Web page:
England faced a one-day strike on Tuesday by the nation's "junior doctors" – medical trainees akin to hospital residents in the U.S. – over a new contract affecting their hours and working conditions.
The National Health Service said 4,000 routine treatments have been postponed because of the strike, reported BBC News
Prime Minister Dave Cameron issued a last-minute plea asking the doctors to call off the strike because it would create "real difficulties for patients and potentially worse." The strike is the first two that are planned in the coming weeks.
The NHS told The Guardian
that 39 percent of roughly 26,000 junior doctors reported to work on Tuesday, but the figure included urgent and emergency care physicians who were not intended to be part of the strike.
Some doctors held an unofficial picket in the rain in London on Westminster Bridge outside St Thomas' hospital on Tuesday afternoon.
"I think the (Department of Health) has been ignoring the real safety concerns of reducing the terms and conditions of our contract," said James Crane, a diabetes registrar. "Retention is a huge problem. We already struggle to maintain a work/life balance.
"The contract they're trying to impose – the removal of severe financial penalties and safeguards and extending regular hours to Saturday – will only make that worse," said Crane.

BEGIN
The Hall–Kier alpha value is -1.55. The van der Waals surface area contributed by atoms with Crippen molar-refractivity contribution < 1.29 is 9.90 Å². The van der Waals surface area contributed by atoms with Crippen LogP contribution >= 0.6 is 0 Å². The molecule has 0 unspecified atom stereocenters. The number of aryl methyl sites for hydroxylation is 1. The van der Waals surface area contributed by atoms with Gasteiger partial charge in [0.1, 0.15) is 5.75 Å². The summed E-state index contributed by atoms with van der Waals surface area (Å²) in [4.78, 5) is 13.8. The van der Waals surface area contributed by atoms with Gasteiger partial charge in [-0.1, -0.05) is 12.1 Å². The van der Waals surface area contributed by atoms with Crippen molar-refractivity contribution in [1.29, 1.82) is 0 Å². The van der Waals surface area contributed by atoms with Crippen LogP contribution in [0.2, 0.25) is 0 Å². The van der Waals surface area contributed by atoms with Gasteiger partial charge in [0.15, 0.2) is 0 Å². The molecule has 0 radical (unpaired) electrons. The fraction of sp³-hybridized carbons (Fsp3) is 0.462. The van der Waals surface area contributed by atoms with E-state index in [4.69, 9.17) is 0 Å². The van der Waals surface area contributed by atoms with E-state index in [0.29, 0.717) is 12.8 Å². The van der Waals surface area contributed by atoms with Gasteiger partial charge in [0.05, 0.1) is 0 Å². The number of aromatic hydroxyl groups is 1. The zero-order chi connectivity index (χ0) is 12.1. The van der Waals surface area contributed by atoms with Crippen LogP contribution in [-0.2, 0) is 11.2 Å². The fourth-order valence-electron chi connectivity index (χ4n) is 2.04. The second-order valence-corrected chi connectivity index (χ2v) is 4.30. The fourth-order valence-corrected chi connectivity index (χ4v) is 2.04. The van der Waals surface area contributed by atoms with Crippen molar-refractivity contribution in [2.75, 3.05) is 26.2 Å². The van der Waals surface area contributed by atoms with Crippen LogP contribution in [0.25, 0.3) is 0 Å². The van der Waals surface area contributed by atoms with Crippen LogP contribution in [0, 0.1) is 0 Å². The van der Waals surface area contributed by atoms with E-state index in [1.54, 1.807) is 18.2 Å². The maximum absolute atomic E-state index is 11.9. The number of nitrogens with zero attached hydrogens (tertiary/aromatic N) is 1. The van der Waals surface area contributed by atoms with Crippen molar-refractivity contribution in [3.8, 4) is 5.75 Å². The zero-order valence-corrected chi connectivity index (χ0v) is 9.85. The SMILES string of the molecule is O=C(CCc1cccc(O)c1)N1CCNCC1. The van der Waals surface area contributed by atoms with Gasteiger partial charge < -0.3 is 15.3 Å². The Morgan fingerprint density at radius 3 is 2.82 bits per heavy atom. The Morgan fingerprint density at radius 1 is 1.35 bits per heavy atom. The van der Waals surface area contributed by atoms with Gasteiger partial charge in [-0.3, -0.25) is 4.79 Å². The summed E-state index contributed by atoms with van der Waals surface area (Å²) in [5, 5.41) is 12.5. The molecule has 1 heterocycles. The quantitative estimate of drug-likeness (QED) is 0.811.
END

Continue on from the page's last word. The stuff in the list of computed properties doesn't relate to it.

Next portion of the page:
Ann Rainsberry, national incident director for the NHS, said the strike has been a difficult one for patients, but was not as bad as expected.
"As expected, unfortunately, this action has caused disruption to patient care and we apologize to all patients affected," said Rainsberry. "It's a tough day, but the NHS is pulling out all the stops, with senior doctors and nurses often stepping in to provide cover. We are actively monitoring the situation across the country and the impact of the action is broadly in line with what we were expecting."
said Sandwell Hospital in West Bromwich ordered striking doctors back to work because of a "level four incident," but the British Medical Association said the order amounted to bullying.
England Health Secretary Jeremy Hunt charged that the 24-hour trainee doctors' strike throughout NHS hospitals was a "completely unnecessary dispute," Hunt said he wanted the BMA to re-engage negotiations with the government over their contract.
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